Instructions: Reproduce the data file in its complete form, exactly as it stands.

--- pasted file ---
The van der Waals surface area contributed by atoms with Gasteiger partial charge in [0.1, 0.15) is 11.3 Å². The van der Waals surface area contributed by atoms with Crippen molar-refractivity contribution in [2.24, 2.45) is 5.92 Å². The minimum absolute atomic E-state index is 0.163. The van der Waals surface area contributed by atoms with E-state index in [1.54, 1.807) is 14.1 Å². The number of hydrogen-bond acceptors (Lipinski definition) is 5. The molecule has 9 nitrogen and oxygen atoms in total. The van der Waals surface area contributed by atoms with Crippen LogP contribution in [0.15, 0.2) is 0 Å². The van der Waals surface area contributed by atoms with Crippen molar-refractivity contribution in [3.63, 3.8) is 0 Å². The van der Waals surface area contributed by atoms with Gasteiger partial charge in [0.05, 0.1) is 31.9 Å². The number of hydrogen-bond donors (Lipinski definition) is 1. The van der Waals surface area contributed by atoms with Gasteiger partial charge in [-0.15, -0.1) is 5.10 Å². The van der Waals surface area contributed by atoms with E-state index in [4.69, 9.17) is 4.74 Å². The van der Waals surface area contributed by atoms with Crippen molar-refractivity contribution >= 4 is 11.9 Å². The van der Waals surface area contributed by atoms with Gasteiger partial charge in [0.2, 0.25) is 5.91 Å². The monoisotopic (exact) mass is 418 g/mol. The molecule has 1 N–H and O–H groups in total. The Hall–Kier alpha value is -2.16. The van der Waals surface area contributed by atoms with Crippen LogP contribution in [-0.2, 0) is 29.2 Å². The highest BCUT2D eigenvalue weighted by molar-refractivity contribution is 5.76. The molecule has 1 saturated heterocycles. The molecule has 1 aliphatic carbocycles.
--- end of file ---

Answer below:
The van der Waals surface area contributed by atoms with Gasteiger partial charge in [0.1, 0.15) is 11.3 Å². The van der Waals surface area contributed by atoms with Crippen molar-refractivity contribution in [2.24, 2.45) is 5.92 Å². The minimum absolute atomic E-state index is 0.163. The van der Waals surface area contributed by atoms with E-state index in [1.54, 1.807) is 14.1 Å². The number of hydrogen-bond acceptors (Lipinski definition) is 5. The molecule has 9 nitrogen and oxygen atoms in total. The van der Waals surface area contributed by atoms with Crippen LogP contribution in [0.15, 0.2) is 0 Å². The van der Waals surface area contributed by atoms with Crippen molar-refractivity contribution in [3.63, 3.8) is 0 Å². The van der Waals surface area contributed by atoms with Gasteiger partial charge in [0.05, 0.1) is 31.9 Å². The number of hydrogen-bond donors (Lipinski definition) is 1. The van der Waals surface area contributed by atoms with Gasteiger partial charge in [-0.15, -0.1) is 5.10 Å². The van der Waals surface area contributed by atoms with E-state index in [4.69, 9.17) is 4.74 Å². The van der Waals surface area contributed by atoms with Crippen molar-refractivity contribution >= 4 is 11.9 Å². The van der Waals surface area contributed by atoms with Gasteiger partial charge in [0.2, 0.25) is 5.91 Å². The monoisotopic (exact) mass is 418 g/mol. The molecule has 1 N–H and O–H groups in total. The Hall–Kier alpha value is -2.16. The van der Waals surface area contributed by atoms with Crippen LogP contribution in [-0.2, 0) is 29.2 Å². The highest BCUT2D eigenvalue weighted by molar-refractivity contribution is 5.76. The molecule has 1 saturated heterocycles. The molecule has 1 aliphatic carbocycles.